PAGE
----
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Toxic Histories combines social, scientific, medical and environmental history to demonstrate the critical importance of poison and pollution to colonial governance, scientific authority and public anxiety in India between the 1830s and 1950s. Against the background of India's 'poison culture' and periodic 'poison panics', David Arnold considers why many familiar substances came to be regarded under colonialism as dangerous poisons. As well as the criminal uses of poison, Toxic Histories shows how European and Indian scientists were instrumental in creating a distinctive system of forensic toxicology and medical jurisprudence designed for Indian needs and conditions, and how local, as well as universal, poison knowledge could serve constructive scientific and medical purposes. Arnold reflects on how the 'fear of a poisoned world' spilt over into concerns about contamination and pollution, giving ideas of toxicity a wider social and political significance that has continued into India's postcolonial era.Read more
- An innovative history of medicine, science and environment in modern India that places toxicity, and its management, as a central theme in colonial science and governance
- Covers the 1830s to the postcolonial period to show how the imperatives behind science and its authority and social utility changed over time
- Combines social, scientific and environmental history to demonstrate the critical importance of poisons and pollution in history
- Long-listed, 2018 John Pickstone Prize, British Society for the History of Science
Reviews & endorsements
"In this meticulous toxicological assay of British India, David Arnold challenges us to rethink how we draw boundaries between the therapeutic and the poisonous, between purity and danger, and between European and Indigenous. Colonialism is refigured as the governance of poisons - and modernity turns into the titrating of toxicities. A revealing forensic study of poison as substance and metaphor under colonial rule, Toxic Histories also shows us how - and why - toxicity became a concept intrinsic to India's modernity. Thus Arnold traces the sad genealogy of our poisoned world."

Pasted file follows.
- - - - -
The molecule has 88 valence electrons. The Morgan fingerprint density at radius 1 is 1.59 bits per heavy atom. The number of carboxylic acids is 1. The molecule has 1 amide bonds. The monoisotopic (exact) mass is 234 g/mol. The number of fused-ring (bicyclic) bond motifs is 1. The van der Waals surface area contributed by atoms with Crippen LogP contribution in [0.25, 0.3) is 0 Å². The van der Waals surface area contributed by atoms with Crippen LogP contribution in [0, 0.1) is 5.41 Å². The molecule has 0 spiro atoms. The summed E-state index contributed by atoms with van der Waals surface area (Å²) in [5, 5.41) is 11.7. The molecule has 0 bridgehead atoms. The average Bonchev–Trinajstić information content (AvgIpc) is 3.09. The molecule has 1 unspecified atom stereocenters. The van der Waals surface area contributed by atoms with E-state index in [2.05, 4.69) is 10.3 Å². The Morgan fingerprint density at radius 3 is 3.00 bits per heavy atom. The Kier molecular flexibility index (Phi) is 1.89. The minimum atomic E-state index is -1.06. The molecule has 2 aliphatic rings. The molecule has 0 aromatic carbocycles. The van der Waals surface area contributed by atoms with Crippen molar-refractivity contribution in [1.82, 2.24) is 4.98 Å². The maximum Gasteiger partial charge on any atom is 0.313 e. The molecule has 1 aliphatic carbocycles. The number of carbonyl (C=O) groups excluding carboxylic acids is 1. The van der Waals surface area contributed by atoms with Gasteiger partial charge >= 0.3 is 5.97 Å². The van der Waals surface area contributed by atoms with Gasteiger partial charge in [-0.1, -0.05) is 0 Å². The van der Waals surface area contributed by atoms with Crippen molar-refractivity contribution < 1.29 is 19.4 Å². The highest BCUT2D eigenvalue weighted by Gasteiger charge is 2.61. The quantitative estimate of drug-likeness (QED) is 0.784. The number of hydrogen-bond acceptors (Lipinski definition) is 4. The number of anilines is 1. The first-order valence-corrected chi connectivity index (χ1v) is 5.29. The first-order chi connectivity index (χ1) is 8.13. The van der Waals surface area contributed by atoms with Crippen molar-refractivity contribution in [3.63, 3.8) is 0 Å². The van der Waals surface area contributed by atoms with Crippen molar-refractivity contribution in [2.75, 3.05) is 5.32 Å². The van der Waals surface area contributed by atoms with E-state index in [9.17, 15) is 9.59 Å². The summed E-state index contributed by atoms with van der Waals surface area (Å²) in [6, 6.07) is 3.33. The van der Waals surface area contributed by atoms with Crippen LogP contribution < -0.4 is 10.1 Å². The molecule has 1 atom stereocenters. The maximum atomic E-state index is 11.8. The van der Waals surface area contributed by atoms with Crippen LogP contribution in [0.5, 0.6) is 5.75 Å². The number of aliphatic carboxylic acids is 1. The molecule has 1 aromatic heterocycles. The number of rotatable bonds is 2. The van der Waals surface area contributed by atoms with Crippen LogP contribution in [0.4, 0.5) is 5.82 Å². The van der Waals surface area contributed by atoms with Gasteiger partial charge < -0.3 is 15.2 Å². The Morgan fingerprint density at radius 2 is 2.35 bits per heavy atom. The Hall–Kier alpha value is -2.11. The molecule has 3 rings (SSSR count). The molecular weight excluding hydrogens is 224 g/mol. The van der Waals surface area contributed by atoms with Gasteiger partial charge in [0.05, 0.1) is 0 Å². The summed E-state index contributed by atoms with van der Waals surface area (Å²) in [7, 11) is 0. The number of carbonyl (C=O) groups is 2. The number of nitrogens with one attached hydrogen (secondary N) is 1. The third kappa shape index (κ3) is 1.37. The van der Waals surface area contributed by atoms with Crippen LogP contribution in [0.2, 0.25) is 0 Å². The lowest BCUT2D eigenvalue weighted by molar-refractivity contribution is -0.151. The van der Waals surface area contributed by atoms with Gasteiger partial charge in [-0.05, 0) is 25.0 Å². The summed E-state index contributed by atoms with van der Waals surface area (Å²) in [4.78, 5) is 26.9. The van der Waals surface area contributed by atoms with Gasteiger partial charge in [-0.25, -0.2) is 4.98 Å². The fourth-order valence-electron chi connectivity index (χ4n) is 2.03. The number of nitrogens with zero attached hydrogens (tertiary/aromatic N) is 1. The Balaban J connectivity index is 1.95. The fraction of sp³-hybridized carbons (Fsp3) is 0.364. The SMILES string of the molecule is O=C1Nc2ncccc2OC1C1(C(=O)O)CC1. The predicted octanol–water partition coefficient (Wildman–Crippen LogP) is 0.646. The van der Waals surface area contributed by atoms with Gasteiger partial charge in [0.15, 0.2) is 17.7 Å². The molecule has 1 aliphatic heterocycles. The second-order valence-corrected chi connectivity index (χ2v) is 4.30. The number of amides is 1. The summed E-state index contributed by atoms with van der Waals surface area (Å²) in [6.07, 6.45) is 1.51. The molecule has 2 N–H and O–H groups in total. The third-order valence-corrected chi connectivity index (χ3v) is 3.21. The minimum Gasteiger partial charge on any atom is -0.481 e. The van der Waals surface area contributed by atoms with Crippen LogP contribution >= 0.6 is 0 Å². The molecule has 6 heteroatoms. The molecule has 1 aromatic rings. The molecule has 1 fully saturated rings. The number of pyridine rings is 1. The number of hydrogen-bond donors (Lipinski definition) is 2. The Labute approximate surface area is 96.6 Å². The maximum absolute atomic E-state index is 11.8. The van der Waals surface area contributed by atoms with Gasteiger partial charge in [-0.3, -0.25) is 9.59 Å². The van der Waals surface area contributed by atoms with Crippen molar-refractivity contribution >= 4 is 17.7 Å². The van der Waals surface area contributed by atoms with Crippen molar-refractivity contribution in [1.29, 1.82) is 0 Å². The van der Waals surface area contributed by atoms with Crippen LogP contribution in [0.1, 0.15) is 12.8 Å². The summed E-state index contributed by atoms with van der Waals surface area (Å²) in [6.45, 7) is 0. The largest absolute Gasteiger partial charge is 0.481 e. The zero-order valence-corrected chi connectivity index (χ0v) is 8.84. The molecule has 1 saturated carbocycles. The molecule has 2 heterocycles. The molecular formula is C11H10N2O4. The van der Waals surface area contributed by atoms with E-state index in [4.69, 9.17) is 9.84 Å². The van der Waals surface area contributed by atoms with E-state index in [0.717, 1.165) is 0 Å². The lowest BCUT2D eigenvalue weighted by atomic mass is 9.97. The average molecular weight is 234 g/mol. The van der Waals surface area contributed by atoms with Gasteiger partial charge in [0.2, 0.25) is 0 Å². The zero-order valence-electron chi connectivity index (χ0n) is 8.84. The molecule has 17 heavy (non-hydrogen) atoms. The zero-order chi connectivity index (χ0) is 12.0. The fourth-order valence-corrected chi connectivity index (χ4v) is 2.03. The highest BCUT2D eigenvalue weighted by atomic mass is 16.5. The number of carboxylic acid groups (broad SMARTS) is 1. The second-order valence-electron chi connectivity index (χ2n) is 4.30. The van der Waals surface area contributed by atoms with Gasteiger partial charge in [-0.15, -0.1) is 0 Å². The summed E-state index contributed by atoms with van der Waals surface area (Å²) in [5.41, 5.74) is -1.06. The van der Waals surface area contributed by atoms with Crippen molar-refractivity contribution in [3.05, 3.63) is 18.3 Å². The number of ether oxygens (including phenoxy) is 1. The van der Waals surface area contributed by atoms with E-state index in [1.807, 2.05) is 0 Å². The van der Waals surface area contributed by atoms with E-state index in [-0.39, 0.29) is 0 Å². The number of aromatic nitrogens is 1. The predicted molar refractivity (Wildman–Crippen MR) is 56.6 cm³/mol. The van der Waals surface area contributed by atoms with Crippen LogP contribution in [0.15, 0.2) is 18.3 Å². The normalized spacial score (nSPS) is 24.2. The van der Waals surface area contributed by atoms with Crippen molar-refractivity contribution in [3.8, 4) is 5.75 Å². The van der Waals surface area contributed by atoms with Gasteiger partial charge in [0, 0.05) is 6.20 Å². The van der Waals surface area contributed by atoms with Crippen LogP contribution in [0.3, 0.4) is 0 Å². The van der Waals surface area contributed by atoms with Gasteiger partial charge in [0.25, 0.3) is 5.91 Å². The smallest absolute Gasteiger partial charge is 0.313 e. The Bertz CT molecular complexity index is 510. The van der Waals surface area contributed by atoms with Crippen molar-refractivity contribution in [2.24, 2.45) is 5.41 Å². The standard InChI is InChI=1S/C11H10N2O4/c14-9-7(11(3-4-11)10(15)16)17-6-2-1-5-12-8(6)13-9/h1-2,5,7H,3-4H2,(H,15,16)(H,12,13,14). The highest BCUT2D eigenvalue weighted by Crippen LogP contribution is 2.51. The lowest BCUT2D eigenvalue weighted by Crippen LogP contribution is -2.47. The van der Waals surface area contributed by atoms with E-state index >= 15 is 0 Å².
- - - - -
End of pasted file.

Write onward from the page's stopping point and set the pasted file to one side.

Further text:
Warwick Anderson, University of SydneySee more reviews
"The idea of poison lurks below the surface of much of Indian history but it has rarely been investigated in its own right. In this path-breaking book, David Arnold demonstrates the importance of doing so. Exploring the practical uses and the ideological significance of poisons, Arnold shows how narratives of toxicity became central to the construction and evaluation of India’s modernity. Brimming with fascinating insights, there is scarcely any aspect of Indian history which is not illuminated by this book."
Mark Harrison, University of Oxford
"Against the vast backdrop of India’s pre-, colonial and post-colonial history, the eminent historian David Arnold asks the provocative question: do different places have their own toxic histories? In an outstanding display of scholarship, in equal measures subtle and sophisticated, full of striking and illuminating historical examples, and written with a clear sense of how his analysis might engage with critical understandings of our own toxic present, Arnold’s answer is a satisfyingly complex "yes"."
Ian Burney, University of Manchester
'Arnold’s explorations of poison, pollution, and toxicity are accessible, informative, and quite illuminating … The book does serve as a helpful road map to future scholarship on poison and environmental pollution not only in India but in the rest of our poisoned world.' Eric Strahorn, Environmental History
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- Date Published: February 2016
- format: Hardback
- isbn: 9781107126978
- length: 250 pages
- dimensions: 237 x 159 x 21 mm
- weight: 0.49kg
- contains: 8 b/w illus.
- availability: In stock
Table of Contents
Introduction: poison traces
1. The social life of poisons
2. The imperial pharmakon
3. Panics and scares
4. Toxic evidence
5. Intimate histories
6. Embracing toxicity
7. Polluted places, poisoned lives
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